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Tumor budding – prognostic factor in salivary gland carcinoma?
Introduction Tumor budding reflects a detachment of single tumor cells or buds at the tumor invasion front. The tumor budding cells display a strikingly different architecture than the cells of the main tumor. The negative prognostic influence of an increased number of tumor buds is described for colorectal carcinoma. The aim of this study is to evaluate the prognostic value of tumor budding in salivary gland carcinoma.
Methods Retrospective examination of histopathologic specimen of patients with salivary gland carcinoma (diagnosis 2003-2018). Counting of tumor buds / mm2 and classification depending on the median number of tumor buds.
Results After qualitative analysis of the histopathologic specimen 105 patients were included in the study. 53 patients were male, the most common tumor entity was adeno carcinoma (n = 23). All UICC stages were distributed equally. The median number of tumor buds was 5 / mm2. Patients with a higher number of tumor buds showed a worse overall survival (p = 0.032). Higher tumor stages were associated with more tumor buds (p = 0.014). Patients with cervical lymph node metastases also showed more tumor buds (p = 0.001).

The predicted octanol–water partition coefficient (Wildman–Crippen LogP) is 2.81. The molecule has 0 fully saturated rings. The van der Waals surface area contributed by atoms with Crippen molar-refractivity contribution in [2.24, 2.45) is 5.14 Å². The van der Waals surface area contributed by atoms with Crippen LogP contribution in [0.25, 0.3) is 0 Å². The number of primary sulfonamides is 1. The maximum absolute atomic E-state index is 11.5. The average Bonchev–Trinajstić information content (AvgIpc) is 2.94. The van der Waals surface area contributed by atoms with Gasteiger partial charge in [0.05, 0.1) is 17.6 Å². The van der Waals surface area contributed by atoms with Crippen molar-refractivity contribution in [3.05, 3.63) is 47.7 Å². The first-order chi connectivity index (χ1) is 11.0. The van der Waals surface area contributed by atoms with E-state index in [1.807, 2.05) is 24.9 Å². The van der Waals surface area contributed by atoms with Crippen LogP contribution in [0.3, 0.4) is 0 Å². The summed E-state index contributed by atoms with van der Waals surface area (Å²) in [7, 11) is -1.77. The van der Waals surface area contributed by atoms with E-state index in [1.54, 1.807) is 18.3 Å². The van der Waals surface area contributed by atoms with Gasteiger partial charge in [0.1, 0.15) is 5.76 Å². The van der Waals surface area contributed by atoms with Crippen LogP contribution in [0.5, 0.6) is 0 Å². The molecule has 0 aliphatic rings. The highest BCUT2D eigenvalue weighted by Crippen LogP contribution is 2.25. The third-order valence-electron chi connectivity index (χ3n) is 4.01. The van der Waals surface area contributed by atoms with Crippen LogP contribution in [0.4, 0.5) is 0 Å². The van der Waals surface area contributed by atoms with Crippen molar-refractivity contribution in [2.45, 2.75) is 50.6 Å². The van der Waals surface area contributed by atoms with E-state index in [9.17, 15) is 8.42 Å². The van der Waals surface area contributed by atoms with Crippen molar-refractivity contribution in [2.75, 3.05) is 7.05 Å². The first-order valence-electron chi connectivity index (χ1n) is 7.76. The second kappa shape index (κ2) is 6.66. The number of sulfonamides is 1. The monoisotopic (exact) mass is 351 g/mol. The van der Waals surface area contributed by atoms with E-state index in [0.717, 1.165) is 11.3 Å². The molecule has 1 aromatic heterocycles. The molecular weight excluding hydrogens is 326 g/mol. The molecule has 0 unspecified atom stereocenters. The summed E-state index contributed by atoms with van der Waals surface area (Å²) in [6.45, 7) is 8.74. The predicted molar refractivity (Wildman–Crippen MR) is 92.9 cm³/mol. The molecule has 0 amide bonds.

Discussion A higher number of tumor buds is associated with shorter overall survival, higher tumor stage and a higher rate of cervical lymph node metastases. Tumor budding should be considered as an additional risk factor in salivary gland carcinoma to identify more aggressive tumors.
10 June 2020 (online)
© Georg Thieme Verlag KG
Stuttgart · New York